World Health Organization Preps for Assault on Pro-Life Laws

Picture of a figure representing a three-month-old fetus taken on March 12, 2008 at the altar of the Catholic church Nossa Senhora da Paz in Rio de Janiero's Ipanema neighbourhood on March 12, 2008 where it was put to protest against abortion. More than 600 such figures were distributed among …
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The World Health Organization (W.H.O.) is preparing new policy guidance on what it terms “safe abortion,” one that will likely be used as a primary tool to pressure countries to rescind their pro-life laws and remove protections for healthcare professionals who object to performing abortions.

Rebecca Oas, Ph.D., research director for the Center for Family and Human Rights (C-Fam), drew attention to a recent publication in British Medical Journal (BMJ) Global Health that proposes a new method to identify data to “assess potential health effects of abortion regulations.”

The Associated Press

Director-General of the World Health Organization Tedros Adhanom Ghebreyesus, left, speaks during a joint press conference with Hungarian Minister of Foreign Affairs and Trade Peter Szijjarto after their talks in the ministry in Budapest, Hungary, Monday, Aug. 23, 2021. (Balazs Mohai/MTI via AP)

The new process, the journal article states, was “applied to six critical legal interventions: mandatory waiting periods, third-party authorisation, gestational limits, criminalisation, provider restrictions and conscientious objection.”

As Oas wrote, the new method serves to link “abortion laws and policies with health outcomes in order to help policymakers ‘produce stronger guidance related to abortion.’”

She added:

The paper was commissioned as part of WHO’s process of updating its 2012 guidance on “safe abortion,” which was notable for promoting as “safe” methods of abortion in developing regions that would be unacceptable in more developed countries. This trend in WHO guidance has only increased in recent years, from delegating the provision of abortion to lower-tier health workers to promoting abortion as a “self-care” intervention without involving health professionals at all.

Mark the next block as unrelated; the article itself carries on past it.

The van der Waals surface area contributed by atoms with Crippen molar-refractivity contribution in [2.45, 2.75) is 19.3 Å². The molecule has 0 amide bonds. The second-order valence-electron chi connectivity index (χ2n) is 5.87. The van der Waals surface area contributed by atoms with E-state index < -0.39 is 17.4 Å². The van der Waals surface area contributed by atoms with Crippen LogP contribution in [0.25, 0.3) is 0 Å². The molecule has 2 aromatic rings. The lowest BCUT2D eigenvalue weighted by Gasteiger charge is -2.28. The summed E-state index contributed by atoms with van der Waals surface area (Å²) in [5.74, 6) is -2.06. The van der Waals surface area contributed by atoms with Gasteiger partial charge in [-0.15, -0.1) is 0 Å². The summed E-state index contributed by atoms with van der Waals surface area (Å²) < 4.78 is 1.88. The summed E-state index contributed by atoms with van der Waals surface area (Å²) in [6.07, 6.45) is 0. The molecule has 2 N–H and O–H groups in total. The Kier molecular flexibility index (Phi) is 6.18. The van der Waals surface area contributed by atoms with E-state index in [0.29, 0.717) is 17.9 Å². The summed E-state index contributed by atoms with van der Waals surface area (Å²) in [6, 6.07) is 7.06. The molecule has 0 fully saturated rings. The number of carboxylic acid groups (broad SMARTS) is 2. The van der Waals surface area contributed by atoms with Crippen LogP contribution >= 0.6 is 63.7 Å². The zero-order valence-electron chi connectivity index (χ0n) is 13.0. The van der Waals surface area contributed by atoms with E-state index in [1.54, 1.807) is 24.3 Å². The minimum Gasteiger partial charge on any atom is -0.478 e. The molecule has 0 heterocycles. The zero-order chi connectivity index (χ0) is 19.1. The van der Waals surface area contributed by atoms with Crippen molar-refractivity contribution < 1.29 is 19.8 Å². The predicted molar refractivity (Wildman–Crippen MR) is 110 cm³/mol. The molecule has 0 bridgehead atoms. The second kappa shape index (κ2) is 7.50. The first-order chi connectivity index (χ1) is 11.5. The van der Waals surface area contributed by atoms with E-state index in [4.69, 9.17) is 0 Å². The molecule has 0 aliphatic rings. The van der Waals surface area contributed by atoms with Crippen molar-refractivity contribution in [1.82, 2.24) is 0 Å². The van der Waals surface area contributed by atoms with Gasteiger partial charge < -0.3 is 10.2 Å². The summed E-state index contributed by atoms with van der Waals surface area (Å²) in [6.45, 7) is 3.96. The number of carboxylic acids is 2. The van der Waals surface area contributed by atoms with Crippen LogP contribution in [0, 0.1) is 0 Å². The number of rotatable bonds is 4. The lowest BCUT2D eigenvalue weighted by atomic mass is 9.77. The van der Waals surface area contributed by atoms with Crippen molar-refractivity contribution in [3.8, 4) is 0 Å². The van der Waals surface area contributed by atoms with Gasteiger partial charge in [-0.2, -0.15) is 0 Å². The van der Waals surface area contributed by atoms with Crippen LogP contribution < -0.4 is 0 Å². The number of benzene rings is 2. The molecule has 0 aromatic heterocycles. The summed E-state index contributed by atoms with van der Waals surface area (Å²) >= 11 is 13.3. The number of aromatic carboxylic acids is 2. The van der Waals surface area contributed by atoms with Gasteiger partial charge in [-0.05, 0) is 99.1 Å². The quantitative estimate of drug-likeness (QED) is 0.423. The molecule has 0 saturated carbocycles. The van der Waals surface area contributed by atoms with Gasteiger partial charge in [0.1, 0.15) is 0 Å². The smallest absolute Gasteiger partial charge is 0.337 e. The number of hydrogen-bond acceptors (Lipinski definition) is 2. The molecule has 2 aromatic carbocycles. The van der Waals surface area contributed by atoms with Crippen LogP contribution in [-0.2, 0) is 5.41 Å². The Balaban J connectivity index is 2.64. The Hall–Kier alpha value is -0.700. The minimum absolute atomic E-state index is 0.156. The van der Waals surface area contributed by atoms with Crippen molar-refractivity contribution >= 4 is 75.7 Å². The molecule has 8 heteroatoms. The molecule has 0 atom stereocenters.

In July, W.H.O. announced during the Generation Equality Forum, held in Paris, its commitment to gender equality and “the empowerment of women and girls in all their diversity.”

Among W.H.O.’s declared priorities were “advancing sexual and reproductive health and rights,” and “supporting health workers as well as feminist movements and leadership.”

The organization stated as well:

WHO also committed to investing in the evidence base for sexual and reproductive health and rights, including delivering comprehensive sexuality education outside school settings; improving access to quality and rights-based family planning in 14 middle-income countries; supporting 25 countries in increasing adolescents’ access to and use of contraception; disseminating updated guidelines on safe abortion; and building knowledge among adolescents of their entitlements and ability to advocate for their needs.

Oas also reported that three international pro-abortion groups have formed a new “feminist alliance” that has aligned itself with “woke” culture to create a significant impact on pro-life laws in the U.S., where the Trump administration worked to defeat the agenda of the abortion industry and its allies in the political sphere.

International Planned Parenthood Federation Western Hemisphere Region (IPPFWHR), the Center for Health and Gender Equity (CHANGE), and the International Women’s Health Coalition (IWHC) are working to advance “an international right to abortion, as well as controversial social issues like LGBTQ rights and “comprehensive sexuality education” around the world,” Oas wrote.

In October 2020, the Trump administration led a 32-nation signing ceremony of a declaration that affirmed there is no international right to abortion – an assertion W.H.O. vocally opposes.